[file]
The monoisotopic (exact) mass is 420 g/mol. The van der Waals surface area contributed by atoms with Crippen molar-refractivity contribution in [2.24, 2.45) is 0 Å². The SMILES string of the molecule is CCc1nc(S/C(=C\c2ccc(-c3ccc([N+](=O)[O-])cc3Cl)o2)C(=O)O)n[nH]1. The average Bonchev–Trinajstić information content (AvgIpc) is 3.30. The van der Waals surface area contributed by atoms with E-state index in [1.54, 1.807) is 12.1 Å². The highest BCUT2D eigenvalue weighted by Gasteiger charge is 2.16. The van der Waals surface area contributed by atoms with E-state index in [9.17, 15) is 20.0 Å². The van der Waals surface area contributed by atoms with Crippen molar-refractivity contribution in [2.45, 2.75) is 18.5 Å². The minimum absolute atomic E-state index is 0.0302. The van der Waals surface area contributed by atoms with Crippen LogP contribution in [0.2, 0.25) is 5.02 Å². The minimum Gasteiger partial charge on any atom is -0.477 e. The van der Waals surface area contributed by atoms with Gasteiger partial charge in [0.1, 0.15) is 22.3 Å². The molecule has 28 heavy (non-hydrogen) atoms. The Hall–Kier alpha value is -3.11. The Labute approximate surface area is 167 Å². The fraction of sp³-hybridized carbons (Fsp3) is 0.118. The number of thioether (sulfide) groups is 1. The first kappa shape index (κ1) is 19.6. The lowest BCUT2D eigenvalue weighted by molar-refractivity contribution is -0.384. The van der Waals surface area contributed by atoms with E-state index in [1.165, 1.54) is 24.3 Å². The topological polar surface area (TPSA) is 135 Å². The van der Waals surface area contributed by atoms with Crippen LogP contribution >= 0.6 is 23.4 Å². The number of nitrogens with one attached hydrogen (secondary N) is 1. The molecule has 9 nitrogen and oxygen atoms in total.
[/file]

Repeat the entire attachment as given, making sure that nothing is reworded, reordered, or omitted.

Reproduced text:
The monoisotopic (exact) mass is 420 g/mol. The van der Waals surface area contributed by atoms with Crippen molar-refractivity contribution in [2.24, 2.45) is 0 Å². The SMILES string of the molecule is CCc1nc(S/C(=C\c2ccc(-c3ccc([N+](=O)[O-])cc3Cl)o2)C(=O)O)n[nH]1. The average Bonchev–Trinajstić information content (AvgIpc) is 3.30. The van der Waals surface area contributed by atoms with E-state index in [1.54, 1.807) is 12.1 Å². The highest BCUT2D eigenvalue weighted by Gasteiger charge is 2.16. The van der Waals surface area contributed by atoms with E-state index in [9.17, 15) is 20.0 Å². The van der Waals surface area contributed by atoms with Crippen molar-refractivity contribution in [2.45, 2.75) is 18.5 Å². The minimum absolute atomic E-state index is 0.0302. The van der Waals surface area contributed by atoms with Crippen LogP contribution in [0.2, 0.25) is 5.02 Å². The minimum Gasteiger partial charge on any atom is -0.477 e. The van der Waals surface area contributed by atoms with Gasteiger partial charge in [0.1, 0.15) is 22.3 Å². The molecule has 28 heavy (non-hydrogen) atoms. The Hall–Kier alpha value is -3.11. The Labute approximate surface area is 167 Å². The fraction of sp³-hybridized carbons (Fsp3) is 0.118. The number of thioether (sulfide) groups is 1. The first kappa shape index (κ1) is 19.6. The lowest BCUT2D eigenvalue weighted by molar-refractivity contribution is -0.384. The van der Waals surface area contributed by atoms with E-state index in [1.165, 1.54) is 24.3 Å². The topological polar surface area (TPSA) is 135 Å². The van der Waals surface area contributed by atoms with Crippen LogP contribution >= 0.6 is 23.4 Å². The number of nitrogens with one attached hydrogen (secondary N) is 1. The molecule has 9 nitrogen and oxygen atoms in total.